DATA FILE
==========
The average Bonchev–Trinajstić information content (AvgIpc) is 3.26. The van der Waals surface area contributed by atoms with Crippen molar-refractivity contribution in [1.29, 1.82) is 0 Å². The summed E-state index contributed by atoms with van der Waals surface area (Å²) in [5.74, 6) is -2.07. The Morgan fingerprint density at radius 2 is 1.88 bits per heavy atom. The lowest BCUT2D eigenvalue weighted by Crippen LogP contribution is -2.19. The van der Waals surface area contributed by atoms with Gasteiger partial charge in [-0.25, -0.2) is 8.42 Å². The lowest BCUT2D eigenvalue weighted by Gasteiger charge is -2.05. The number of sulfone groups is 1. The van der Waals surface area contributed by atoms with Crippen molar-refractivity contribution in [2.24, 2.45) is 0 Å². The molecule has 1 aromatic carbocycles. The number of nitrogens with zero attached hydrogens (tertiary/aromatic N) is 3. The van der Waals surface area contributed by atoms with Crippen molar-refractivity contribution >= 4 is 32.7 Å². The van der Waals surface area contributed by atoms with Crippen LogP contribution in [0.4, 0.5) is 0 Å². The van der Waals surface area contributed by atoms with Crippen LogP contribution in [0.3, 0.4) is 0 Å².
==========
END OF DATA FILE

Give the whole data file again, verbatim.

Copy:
The average Bonchev–Trinajstić information content (AvgIpc) is 3.26. The van der Waals surface area contributed by atoms with Crippen molar-refractivity contribution in [1.29, 1.82) is 0 Å². The summed E-state index contributed by atoms with van der Waals surface area (Å²) in [5.74, 6) is -2.07. The Morgan fingerprint density at radius 2 is 1.88 bits per heavy atom. The lowest BCUT2D eigenvalue weighted by Crippen LogP contribution is -2.19. The van der Waals surface area contributed by atoms with Gasteiger partial charge in [-0.25, -0.2) is 8.42 Å². The lowest BCUT2D eigenvalue weighted by Gasteiger charge is -2.05. The number of sulfone groups is 1. The van der Waals surface area contributed by atoms with Crippen molar-refractivity contribution in [2.24, 2.45) is 0 Å². The molecule has 1 aromatic carbocycles. The number of nitrogens with zero attached hydrogens (tertiary/aromatic N) is 3. The van der Waals surface area contributed by atoms with Crippen molar-refractivity contribution >= 4 is 32.7 Å². The van der Waals surface area contributed by atoms with Crippen LogP contribution in [0.4, 0.5) is 0 Å². The van der Waals surface area contributed by atoms with Crippen LogP contribution in [0.3, 0.4) is 0 Å².